He would allow very little of his doings to be known by the public, and the movements of Royalty, as we know it in the Court Circular, were recorded in the baldest manner possible, except on one occasion, when the Regent sprained his ancle, and there was a very long and elaborate report thereon.
Prince Regent, by Sir Thomas Lawrence
            Morning Chronicle, Saturday, November 16, 1811:–‘The Prince Regent.–His Royal Highness, we are concerned to state, was not well enough to come to town yesterday. At the Party given by the Duchess of York at Oatlands, on Wednesday evening, the Duchess made arrangements for a Ball. The Prince Regent agreed to lead off the dance with his daughter, the Princess Charlotte, for his partner. Whilst his Royal Highness was leading the Princess briskly along, his right foot came in contact with the leg of a chair or sofa, which gave his leg a twist, and sprained his ancle. His Royal Highness took but little notice of it that night, but in the morning he found it worse than he expected, etc., etc.

            Whatever was the matter with him, he did not leave Oatlands till the 9th of December, or nearly a month after the Ball. Nobody believed in the royal sprain, but the story that did gain credence, and was made the most of by the Caricaturist and Satirist, was that the Regent, at that Ball, grossly insulted Lady Yarmouth, for which he was most heartily, and soundly, thrashed by her husband, Lord Yarmouth, and hence the royal indisposition. Walcot, as ‘Peter Pindar, Esqre,’ wrote one of his most scathing odes, and that is saying something, entitled, ‘The R______l Sprain, or A Kick from Yar_____h to WA_______s, being particulars of an expedition to Oat______nds, and the Sprained Ancle.’
A Kick from Yarmouth to Wales
            There were several Caricatures, all with the same tendency. One was ‘A Kick from Yarmouth to Wales, December, 1811, which shows Lord Yarmouth holding the Regent by his coat collar and vigorously kicking him behind, the Regent yelling and trying to get away, Lady Yarmouth sitting on a sofa looking on. There is attached to this, a poetical effusion of fourteen verses, to be sung to the tune of ‘The Love-sick Frog.’ The first verse runs thus:
“A Prince he would a raking go.
Heigh ho! said Rowly.
Whether his people would have him or no;
With a rowly-powly, gammon and spinach,
Heigh Ho! said Anthony Rowly.”
            Then there was ‘The Royal Milling Match,” published December 1811, in which depicted Lord Yarmouth, who, by a paper sticking out of his coat po
cket, was ‘Late a pupil of the Champion of England,’ ‘fibbing merrily’ on the royal countenance; at the same time exclaiming, ‘There is plenty of fair game, but no poaching on my Mannor. My action is quick, and put in strait forward–so!’ The Regent calls out, ‘Help, help, I have made a false step, and sprained my Ancle.’ A servant coming in says to Lord Yarmouth ‘Lord, Sir, don’t be so harsh, you’ll sprain the gentleman’s ancle. By goles, this is what they call Milling indeed!’ Lady Yarmouth views the scene from behind a screen.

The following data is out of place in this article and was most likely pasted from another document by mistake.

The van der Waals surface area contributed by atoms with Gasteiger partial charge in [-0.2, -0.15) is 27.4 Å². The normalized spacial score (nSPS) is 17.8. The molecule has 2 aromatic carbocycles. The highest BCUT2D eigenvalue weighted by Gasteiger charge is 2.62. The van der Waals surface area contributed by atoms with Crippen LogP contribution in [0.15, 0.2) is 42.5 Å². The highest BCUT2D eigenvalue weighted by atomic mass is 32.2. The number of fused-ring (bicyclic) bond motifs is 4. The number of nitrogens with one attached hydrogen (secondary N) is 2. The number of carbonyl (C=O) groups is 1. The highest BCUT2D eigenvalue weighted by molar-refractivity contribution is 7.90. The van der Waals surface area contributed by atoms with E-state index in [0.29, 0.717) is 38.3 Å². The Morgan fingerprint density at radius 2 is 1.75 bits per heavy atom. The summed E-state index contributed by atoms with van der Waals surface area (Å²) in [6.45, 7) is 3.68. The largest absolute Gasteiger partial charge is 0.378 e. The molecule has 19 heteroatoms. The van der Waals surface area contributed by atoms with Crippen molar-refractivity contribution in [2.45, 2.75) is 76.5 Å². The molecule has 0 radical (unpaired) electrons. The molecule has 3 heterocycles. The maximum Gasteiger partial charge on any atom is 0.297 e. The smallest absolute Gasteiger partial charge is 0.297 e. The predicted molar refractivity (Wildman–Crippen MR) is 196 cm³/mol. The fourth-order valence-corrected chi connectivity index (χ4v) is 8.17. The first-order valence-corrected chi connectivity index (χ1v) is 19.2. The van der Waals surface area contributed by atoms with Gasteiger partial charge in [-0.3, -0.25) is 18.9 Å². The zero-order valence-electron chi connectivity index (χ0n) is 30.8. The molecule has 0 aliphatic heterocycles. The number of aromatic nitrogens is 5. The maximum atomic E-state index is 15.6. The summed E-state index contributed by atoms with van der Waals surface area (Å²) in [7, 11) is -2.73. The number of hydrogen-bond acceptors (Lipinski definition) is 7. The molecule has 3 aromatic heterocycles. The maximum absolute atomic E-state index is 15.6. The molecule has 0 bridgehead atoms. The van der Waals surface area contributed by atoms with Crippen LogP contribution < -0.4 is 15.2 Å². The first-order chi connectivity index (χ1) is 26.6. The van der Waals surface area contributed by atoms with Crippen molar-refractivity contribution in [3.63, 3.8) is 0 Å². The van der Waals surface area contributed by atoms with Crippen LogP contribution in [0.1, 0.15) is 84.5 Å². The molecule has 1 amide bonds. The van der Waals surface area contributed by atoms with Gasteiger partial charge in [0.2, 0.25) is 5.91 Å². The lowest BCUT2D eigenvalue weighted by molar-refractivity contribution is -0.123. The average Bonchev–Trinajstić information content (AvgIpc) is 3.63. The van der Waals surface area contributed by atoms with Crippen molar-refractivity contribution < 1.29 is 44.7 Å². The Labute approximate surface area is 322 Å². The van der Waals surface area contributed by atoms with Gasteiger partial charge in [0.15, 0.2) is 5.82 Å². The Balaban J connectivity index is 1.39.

The most amusing one I have seen, is given in the accompanying illustration (below), which is by Geo.Cruikshank, published January, 1812. It is called ‘Princely Agility: or the Sprained Ancle.’ The doctor at the foot of the bed (probably meant for Halford) is fomenting the foot, which seems its normal size, and says to the attendant, ‘Take the waistcoat away, or we shall make the town talk.’ The Princess Charlotte is examining the foot, and exclaims,’Bless me, how it swelled!’ Lady Jersey, who is administering to the invalid prince, is inattentive to her duties; whilse the Regent with ‘two lovely black eyes,’ is calling to Colonel McMahon, ‘Oh! my Ancle, Oh!–bring me my Wig–Oh! my Ancle! Take care of my Whiskers, Mac! Oh, Oh, Oh, Oh, o-o-o-oh-o!’ Sir John Douglas is feeling his pulse saying, ‘Out a way, Mon, you are always exposing yourself.’ John Bull is coming in at the door, but is pushed back by Adams with ‘Indeed, Bull, ’tis only a sprained ancle.’ But John Bull says, ‘John Bull is not to be fobbed off so easily, Master Lawyer.’
           George Cruikshank was not very particular as to his likenesses, as we may see by his ideal Colonel McMahon, who was a servant worthy of his master, to whom he was most useful.
            Walcott ‘Pindarised’ him in an Ode, ‘Mac the First,’ in which he makes him say:
‘Once a boy, in ragged dress,
Who would little Mac caress?
When in the streets, starv’d and sad,
I was a common errand lad.’

More about the Prince Regent and Col. McMahon, soon at this site.

Excerpts from the Reminiscences of Captain Gronow

Rees Howell Gronow (1794 – 1865) is remembered  best for his Reminiscences, which he wrote down in his old age.  Some observers suspect his memories were not always accurate, but he presents a clear picture of the Regency era and subsequent events, particularly in regard to the characters he wrote about with frankness and humor.

He put out four volumes of his recollections from 1862-1866. His collected works appeared in 1888 and have been re-edited and re-published many times. In his youth, he was educated at Eton, where he was friendly with the poet Shelley. In 1812, Gronow was commissioned an Ensign in the Foot guards, eventually rising to be a Captain in the Welsh Grenadier Guards.  He served in the Peninsular War and in 1815 at the Battle of Waterloo.

Romeo Coates

Always well dressed, Gronow moved in the highest circles of London society and wrote many accounts of the ladies and gentlemen whose exploits we still care about today.  One of these men was Romeo Coates, a true eccentric. Robert Coates (1772-1848), often known as Romeo, was born in the West Indies and came to England with a substantial fortune…but let Gronow tell his story: